Poem Bathing

Poem Bathing

Poem Bathing by Gail Onion

Poem bathing.
An hour spent reading 
favorite poetry.
Sometimes there is ecstasy, 
a respite from care, 
sometimes reassurance 
that the world has meaning
there is wonder and awe
and how to find peace in the mystery.
Sometimes there is rejoicing  
Sometimes there is lamenting
Sometimes, the words are a beautiful music 
or a necessary silence
as the poem ends in a soft hush, ineffable beauty
as in the forest. 
Sometimes the poem is like a letter
that begins, my dearest, I am so sorry
or I love you. 
Even on days when I do not have an hour
for a full poetry bath
a sponge bath made of Haiku
or one precious line or two,
murmured over and over,
restores the deep breath that calms, 
recalls what is of value,
melts the knots of doubt,
the mute voice in me is liberated,
the poem has left me its wings and wisdom,
the windows of perception are cleansed,
I sing myself awake again.

Three more poems to help you sing yourself awake again

Self-Portrait by David Whyte, Fire in the Earth

It doesn’t interest me if there is one God

or many gods.

I want to know if you belong or feel


If you know despair or can see it in others.

I want to know

if you are prepared to live in the world

with its harsh need

to change you.  If you can look back

with firm eyes

saying this is where I stand.  I want to know

if you know

how to melt into that fierce heat of living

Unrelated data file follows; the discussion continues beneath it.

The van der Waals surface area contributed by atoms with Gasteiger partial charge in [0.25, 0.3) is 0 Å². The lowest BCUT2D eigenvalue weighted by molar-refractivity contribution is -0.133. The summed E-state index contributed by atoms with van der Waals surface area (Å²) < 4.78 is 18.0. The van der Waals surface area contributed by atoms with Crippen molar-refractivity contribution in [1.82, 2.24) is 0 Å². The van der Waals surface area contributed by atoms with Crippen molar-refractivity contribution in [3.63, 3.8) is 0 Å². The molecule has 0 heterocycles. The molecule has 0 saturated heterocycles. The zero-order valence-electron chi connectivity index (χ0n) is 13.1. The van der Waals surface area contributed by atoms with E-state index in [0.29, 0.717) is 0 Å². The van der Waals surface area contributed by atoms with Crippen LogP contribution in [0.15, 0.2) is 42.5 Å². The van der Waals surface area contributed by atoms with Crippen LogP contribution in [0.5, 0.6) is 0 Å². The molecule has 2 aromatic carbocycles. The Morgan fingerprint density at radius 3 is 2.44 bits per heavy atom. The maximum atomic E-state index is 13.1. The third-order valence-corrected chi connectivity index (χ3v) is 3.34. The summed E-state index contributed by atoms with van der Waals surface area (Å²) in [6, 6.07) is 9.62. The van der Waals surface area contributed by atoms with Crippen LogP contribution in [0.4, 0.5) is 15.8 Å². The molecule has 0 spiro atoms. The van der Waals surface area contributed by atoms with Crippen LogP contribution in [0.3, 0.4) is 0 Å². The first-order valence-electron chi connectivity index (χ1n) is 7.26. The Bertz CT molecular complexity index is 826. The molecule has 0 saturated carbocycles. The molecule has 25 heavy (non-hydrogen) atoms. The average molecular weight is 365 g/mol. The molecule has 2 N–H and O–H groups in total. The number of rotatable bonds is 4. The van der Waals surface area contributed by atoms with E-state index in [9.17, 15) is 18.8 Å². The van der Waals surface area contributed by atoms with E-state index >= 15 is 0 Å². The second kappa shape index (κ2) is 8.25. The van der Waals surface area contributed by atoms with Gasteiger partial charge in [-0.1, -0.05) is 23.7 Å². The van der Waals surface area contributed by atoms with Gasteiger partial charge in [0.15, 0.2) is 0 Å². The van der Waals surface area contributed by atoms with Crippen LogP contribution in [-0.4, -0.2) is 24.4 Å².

falling toward

the center of your longing.

I want to know

if you are willing

to live, day by day, with the consequence of love

and the bitter

unwanted passion of your sure defeat.

I have heard, in that fierce embrace, even

The gods speak of God.

Mornings at Blackwater by Mary Oliver

For years, every morning, I drank
from Blackwater Pond.
It was flavored with oak leaves and also, no doubt,
the feet of ducks.
And always it assuaged me
from the dry bowl of the very far past.

What I want to say is
that the past is the past,
and the present is what your life is,
and you are capable
of choosing what that will be,
darling citizen.

So come to the pond,
or the river of your imagination,
or the harbor of your longing,
and put your lips to the world.

And live

your life. 

Confucious – 

“The Master said, At fifteen I set my heart upon learning.
At thirty, I had planted my feet firm upon the ground.
At forty, I no longer suffered from perplexities.
At fifty, I knew what were the biddings of Heaven.
At sixty, I heard them with docile ear.
At seventy, I could follow the dictates of my own heart; for what I desired no longer overstepped the boundaries of right.”